Saturday, August 13, 2011

Graduating the graduation

Recently we attended a college graduation ceremony where there were two featured speakers (not including a student valedictorian-esque one who preceded them). The first gave an excellent, rousing speech that offered germane advice for graduates and an inspirational story at the end; everyone paid rapt attention, and commented on how good he was. He got an enthusiastic standing ovation when he finished.

The second speaker droned on way too long about personal accomplishments (okay, we get it) and was so dull that I saw people in the crowd who literally fell asleep. During his speech you could hear murmurs of conversations throughout the graduates and the audience, as people clearly were not paying attention. The applause he received at the end was in part polite, and in part joy that he would not be talking any longer.

So, I offer this advice to those involved:

Academic administrators, do not feel obligated to invite someone successful to give that commencement address merely because he or she is a successful alumnus or has contributed to the university. However, you'll probably have to suck to such individuals, so we'll turn to those people who have achieved success.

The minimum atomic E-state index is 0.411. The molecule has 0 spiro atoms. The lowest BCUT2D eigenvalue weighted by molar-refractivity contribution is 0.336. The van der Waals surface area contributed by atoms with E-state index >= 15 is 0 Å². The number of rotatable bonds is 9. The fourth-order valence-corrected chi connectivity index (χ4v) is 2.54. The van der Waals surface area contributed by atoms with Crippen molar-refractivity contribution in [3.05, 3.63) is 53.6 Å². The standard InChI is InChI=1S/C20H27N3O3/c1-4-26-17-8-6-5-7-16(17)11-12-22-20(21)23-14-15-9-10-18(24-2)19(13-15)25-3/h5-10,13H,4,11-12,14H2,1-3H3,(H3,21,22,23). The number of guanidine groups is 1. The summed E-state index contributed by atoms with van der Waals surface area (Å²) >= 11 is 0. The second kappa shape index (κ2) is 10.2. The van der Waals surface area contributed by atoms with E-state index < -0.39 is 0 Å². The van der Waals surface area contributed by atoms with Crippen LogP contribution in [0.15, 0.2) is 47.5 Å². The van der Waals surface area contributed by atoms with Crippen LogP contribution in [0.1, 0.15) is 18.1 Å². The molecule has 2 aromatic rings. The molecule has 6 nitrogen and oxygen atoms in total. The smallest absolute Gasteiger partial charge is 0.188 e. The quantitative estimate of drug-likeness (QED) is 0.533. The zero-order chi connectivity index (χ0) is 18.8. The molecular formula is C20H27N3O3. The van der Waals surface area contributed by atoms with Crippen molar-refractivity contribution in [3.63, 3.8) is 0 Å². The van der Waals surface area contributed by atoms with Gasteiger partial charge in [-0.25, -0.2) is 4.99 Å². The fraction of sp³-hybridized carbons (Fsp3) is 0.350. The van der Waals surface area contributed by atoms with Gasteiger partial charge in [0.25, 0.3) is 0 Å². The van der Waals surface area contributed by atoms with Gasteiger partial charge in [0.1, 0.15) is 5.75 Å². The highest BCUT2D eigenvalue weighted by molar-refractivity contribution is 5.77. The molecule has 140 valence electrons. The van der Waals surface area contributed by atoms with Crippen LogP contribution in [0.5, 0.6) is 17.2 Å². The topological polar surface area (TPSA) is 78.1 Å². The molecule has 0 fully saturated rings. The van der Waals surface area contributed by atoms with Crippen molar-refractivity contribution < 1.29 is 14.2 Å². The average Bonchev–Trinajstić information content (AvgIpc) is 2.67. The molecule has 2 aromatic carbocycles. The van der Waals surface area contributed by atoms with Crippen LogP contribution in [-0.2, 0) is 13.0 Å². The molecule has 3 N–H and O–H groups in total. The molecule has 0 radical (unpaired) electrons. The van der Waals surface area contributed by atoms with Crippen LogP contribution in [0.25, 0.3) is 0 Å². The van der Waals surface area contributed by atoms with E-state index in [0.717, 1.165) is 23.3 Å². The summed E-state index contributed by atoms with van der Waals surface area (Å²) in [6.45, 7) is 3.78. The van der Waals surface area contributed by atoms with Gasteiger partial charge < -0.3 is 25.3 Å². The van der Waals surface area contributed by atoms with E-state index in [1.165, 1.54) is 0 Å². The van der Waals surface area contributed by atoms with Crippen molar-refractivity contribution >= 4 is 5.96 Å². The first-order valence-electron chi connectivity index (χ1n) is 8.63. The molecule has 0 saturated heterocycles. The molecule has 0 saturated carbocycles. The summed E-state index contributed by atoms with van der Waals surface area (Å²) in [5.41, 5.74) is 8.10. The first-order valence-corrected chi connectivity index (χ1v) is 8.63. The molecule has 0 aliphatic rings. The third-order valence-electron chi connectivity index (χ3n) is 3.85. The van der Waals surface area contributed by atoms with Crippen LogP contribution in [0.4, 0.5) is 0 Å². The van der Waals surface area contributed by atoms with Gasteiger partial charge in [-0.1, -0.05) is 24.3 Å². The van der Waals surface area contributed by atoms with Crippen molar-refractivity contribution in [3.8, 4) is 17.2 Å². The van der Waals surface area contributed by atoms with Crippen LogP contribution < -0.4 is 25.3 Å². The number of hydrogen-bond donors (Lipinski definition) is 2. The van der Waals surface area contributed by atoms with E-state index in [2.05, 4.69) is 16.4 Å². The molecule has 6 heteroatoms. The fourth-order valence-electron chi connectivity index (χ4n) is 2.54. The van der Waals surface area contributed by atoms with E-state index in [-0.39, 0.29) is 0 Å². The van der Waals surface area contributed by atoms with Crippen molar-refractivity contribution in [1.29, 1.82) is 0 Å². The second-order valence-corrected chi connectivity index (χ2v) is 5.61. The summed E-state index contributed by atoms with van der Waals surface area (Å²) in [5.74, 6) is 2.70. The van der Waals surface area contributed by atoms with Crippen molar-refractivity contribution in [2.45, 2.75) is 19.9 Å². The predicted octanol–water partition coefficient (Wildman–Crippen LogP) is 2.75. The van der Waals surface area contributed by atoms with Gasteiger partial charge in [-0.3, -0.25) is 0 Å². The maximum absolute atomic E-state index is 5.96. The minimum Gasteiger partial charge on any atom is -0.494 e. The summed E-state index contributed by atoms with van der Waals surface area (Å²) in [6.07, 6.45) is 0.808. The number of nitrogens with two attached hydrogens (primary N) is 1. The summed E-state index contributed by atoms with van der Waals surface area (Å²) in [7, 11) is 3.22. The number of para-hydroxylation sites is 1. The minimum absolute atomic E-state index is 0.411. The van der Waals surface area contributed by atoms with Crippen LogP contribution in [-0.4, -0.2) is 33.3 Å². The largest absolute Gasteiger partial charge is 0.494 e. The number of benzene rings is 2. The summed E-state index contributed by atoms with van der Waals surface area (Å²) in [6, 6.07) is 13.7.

Successful people, please bear in mind that merely because you have achieved what you have achieved that does not intrinsically indicate you are a good speaker; you may be surrounded by "yes men" so you'll have to know on your own whether you can get up at that podium and give the audience something that will not only keep them awake but also entertained and inspired. There's no shame if you are not such a speaker—there is only shame in doing so and forcing an audience to discover you're not. Clearly you have skills that make you worthwhile for other reasons; you don't need to undermine what you can do by agreeing to do something you cannot do when the administrators ask. Yes, they should have the backbone to not ask, but we both know that's not going to happen, so the onus is on you to politely decline and make everyone's lives better.

You're all clearly intelligent people, so please act like it. Okay? Okay.

1 comment:

  1. I've rarely seen an academic give a good speech. I think working in academia literally pounds all the good sense and interesting bits out of them.


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